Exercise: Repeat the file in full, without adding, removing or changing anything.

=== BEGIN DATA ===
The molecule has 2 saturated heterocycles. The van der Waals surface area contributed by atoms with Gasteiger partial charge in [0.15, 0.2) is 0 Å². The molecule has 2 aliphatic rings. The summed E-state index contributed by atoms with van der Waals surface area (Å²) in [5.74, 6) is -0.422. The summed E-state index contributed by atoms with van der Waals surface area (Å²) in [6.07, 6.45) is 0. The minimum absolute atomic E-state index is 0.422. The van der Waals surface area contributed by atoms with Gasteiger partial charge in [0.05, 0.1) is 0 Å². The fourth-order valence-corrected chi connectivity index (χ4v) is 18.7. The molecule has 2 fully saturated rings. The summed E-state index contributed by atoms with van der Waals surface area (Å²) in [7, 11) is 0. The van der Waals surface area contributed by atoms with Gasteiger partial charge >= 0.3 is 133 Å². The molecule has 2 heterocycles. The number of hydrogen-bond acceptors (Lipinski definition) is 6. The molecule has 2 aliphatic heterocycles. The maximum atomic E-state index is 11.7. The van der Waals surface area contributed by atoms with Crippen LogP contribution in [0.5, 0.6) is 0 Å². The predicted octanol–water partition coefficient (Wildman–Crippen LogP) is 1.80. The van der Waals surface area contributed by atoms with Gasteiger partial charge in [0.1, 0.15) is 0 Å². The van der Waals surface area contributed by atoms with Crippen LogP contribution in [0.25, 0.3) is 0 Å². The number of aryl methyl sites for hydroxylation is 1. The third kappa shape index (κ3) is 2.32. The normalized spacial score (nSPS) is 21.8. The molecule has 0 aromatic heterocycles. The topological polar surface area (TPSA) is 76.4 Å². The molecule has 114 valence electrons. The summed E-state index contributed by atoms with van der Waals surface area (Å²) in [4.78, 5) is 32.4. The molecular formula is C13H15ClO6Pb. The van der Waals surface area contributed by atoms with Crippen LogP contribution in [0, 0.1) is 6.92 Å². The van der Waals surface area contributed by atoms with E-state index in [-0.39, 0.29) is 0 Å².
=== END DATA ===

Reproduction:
The molecule has 2 saturated heterocycles. The van der Waals surface area contributed by atoms with Gasteiger partial charge in [0.15, 0.2) is 0 Å². The molecule has 2 aliphatic rings. The summed E-state index contributed by atoms with van der Waals surface area (Å²) in [5.74, 6) is -0.422. The summed E-state index contributed by atoms with van der Waals surface area (Å²) in [6.07, 6.45) is 0. The minimum absolute atomic E-state index is 0.422. The van der Waals surface area contributed by atoms with Gasteiger partial charge in [0.05, 0.1) is 0 Å². The fourth-order valence-corrected chi connectivity index (χ4v) is 18.7. The molecule has 2 fully saturated rings. The summed E-state index contributed by atoms with van der Waals surface area (Å²) in [7, 11) is 0. The van der Waals surface area contributed by atoms with Gasteiger partial charge >= 0.3 is 133 Å². The molecule has 2 heterocycles. The number of hydrogen-bond acceptors (Lipinski definition) is 6. The molecule has 2 aliphatic heterocycles. The maximum atomic E-state index is 11.7. The van der Waals surface area contributed by atoms with Crippen LogP contribution in [0.5, 0.6) is 0 Å². The predicted octanol–water partition coefficient (Wildman–Crippen LogP) is 1.80. The van der Waals surface area contributed by atoms with Gasteiger partial charge in [0.1, 0.15) is 0 Å². The van der Waals surface area contributed by atoms with Crippen LogP contribution in [0.25, 0.3) is 0 Å². The number of aryl methyl sites for hydroxylation is 1. The third kappa shape index (κ3) is 2.32. The normalized spacial score (nSPS) is 21.8. The molecule has 0 aromatic heterocycles. The topological polar surface area (TPSA) is 76.4 Å². The molecule has 114 valence electrons. The summed E-state index contributed by atoms with van der Waals surface area (Å²) in [4.78, 5) is 32.4. The molecular formula is C13H15ClO6Pb. The van der Waals surface area contributed by atoms with Crippen LogP contribution in [0, 0.1) is 6.92 Å². The van der Waals surface area contributed by atoms with E-state index in [-0.39, 0.29) is 0 Å².